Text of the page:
Applying Lessons from the Classroom

Spectacled Langur Monkey

The spectacled langur, above, one of the many inhabitants of a sanctuary in South Africa where a UNC group will be shooting a documentary July 27-Aug. 12. Senior Fiza Johari will provide updates about the trip at www.fizajohari.com

UNC senior Fiza Johari shares her story about preparing to accompany Journalism and Mass Communications professor Gary Swanson to South Africa July 27-Aug. 12 to help produce a video documentary about free-roaming sanctuaries dedicated to reintroducing once-captive primates and birds to their native habitat and protecting their species from extinction.

It was only a few days into summer when I had heard about the confirmation of the documentary production trip and that I was invited to be a part of a professional project. Not only will I get the opportunity to travel, I will also get to increase my professional experience, taking what I have learned inside of the classroom outside, on-location.

Our on-location production venues are Monkeyland and Birds of Eden, both located in Plettenberg Bay, about 10 hours away from Cape Town by land transportation.

I had heard briefly about Monkeyland and Birds of Eden through Professor Swanson during spring semester, and I was immediately interested to know more about the two free-roaming sanctuaries as well as how I could be a part of such an inspiring project.

With the trip fast approaching, classmate Ryan Workman and I, under Professor Swanson’s guidance and supervision, will need to collaborate on developing ideas on how to create a professional documentary, telling the story of how Monkeyland and Birds of Eden came about, as well as the story behind the man responsible for them, conservationist Tony Blignaut.

I began visiting the sanctuaries’ websites to gather some background information in preparation of the upcoming trip (Monkeyland is the largest free-roaming primate sanctuary in the world with about 400 primates of 14 different species on 30 acres. Birds of Eden houses approximately 3,000 birds of 220 different species.).

I knew that there were some species of birds and primates that were endangered but I hadn’t heard of the Eden Syndrome (the process used at the sanctuaries to prepare previously caged primates and birds for release into the sanctuary forest), and that there were sanctuaries dedicated not only to caring for and protecting these birds and primates, but also to preventing any trade and exploitation of them.

As part of our pre-production preparations, Ryan and I also screened the raw footage and images shot by Professor Swanson and two colleagues during a previous trip to South Africa. The footage supplements the background information from the websites and what professor Swanson provided.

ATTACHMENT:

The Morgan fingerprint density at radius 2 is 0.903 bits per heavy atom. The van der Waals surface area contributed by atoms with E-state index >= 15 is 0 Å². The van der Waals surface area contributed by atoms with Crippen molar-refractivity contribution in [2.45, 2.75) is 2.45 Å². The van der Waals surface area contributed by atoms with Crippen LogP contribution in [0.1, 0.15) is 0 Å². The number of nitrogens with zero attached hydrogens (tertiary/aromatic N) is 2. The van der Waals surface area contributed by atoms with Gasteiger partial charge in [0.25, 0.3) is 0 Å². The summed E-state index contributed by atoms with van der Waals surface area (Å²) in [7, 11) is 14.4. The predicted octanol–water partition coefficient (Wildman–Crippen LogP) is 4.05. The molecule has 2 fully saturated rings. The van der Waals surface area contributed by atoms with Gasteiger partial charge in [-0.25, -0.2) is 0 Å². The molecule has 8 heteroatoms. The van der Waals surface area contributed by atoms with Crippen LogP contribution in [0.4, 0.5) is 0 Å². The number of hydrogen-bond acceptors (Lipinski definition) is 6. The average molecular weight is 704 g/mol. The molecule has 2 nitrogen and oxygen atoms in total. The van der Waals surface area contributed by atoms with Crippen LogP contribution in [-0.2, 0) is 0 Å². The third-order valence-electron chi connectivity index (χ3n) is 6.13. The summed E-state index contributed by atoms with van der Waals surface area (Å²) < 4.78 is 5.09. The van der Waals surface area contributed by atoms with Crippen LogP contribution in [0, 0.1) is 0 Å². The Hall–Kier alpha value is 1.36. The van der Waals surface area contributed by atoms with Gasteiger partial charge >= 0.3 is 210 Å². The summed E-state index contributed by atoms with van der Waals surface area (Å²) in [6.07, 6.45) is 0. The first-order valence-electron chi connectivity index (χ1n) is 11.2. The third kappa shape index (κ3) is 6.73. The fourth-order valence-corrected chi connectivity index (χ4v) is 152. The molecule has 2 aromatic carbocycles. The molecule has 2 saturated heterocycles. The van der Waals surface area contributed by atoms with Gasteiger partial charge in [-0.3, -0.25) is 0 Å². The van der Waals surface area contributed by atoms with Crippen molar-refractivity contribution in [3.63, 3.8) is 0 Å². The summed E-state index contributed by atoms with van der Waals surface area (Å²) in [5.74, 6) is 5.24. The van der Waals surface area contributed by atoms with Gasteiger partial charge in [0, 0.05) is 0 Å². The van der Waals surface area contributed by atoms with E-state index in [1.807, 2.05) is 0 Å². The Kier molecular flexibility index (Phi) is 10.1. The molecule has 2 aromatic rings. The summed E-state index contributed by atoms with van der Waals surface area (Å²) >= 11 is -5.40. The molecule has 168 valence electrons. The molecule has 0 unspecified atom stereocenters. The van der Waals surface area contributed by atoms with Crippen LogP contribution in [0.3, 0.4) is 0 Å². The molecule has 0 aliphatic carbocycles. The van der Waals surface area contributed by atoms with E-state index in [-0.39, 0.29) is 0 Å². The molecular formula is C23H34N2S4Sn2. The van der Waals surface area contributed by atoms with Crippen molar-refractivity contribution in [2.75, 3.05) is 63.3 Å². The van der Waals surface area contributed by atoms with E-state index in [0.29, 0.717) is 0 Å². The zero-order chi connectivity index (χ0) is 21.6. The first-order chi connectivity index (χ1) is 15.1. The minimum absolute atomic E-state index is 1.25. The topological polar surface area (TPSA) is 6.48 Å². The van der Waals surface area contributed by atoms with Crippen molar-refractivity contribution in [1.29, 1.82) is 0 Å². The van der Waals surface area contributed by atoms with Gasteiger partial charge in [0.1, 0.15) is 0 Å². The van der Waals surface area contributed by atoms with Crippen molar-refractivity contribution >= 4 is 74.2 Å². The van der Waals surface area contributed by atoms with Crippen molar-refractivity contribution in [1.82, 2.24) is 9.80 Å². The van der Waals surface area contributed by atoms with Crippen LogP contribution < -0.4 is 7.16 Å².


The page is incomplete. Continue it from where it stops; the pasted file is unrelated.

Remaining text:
I doubt that the project will be simple and easy as we face a limited production time of just under two weeks. However, it is definitely not impossible. Ryan and I agreed that reading information on Tony, Monkeyland and Birds of Eden is not enough to create a documentary that not only tells the story of the plight of the primates and birds but also relates Tony’s dream for the sanctuaries.

We would have to meet Tony and the other sanctuary staff members, visit the sanctuaries, see the primates and birds for ourselves, and establish a rapport with them before we can begin to dive into the details of the documentary production. In my opinion, that will be our initial challenge. We don’t expect it to be a breeze, but the experience we gain will definitely be rewarding.

Post-production will begin upon our return and students who are enrolled in Professor Swanson’s documentary film and TV class in the fall semester will be a part of the project as well. It is our hope that we will have brought back enough materials for the successful completion of the documentary, which will be finished and screened on campus by the end of the spring semester.

I am glad to be a part of such a strong team in creating a professional documentary. There will be many interesting experiences, both professional and social, friendships to be gained, skills to be put to the test, as well as opportunities to take what we have learned in class outside, and then back into class upon our return, creating a full circle that exemplifies an enriching educational and professional experience. We are lucky to be a part of UNC - a supportive, vibrant and active university community.

About the Principals
Professor Gary E. Swanson is the Mildred S. Hansen Endowed Chair and Distinguished Journalist-in-Residence at UNC. He’s an internationally recognized and highly acclaimed documentary and news producer, director, editor, photojournalist, consultant and educator. Swanson, who’s covered the Olympics, was also an editor and producer at NBC News, where he earned three Emmys. He’s been a Senior Fulbright Scholar to Portugal and China.

Fiza Johari is a Criminal Justice major with dual minors in Media Studies and Philosophy and will graduate in December. Born and raised in Singapore, she’s also lived in New York City, Toronto and San Francisco. In addition to serving on the College of Humanities and Social Sciences Student Council, Johari is president of the UNC Law Club and Chabad @ UNC. She is also a peer educator in the Assault Survivors Advocacy Program.

Ryan Workman is a senior Journalism major with an emphasis in Telecommunications. In addition to serving as director of "Bear News," UNC’s student-run television newscast, he is an independent filmmaker with a passion for film production. Workman is currently producing "Despair," a short independent film to be entered into several local festivals.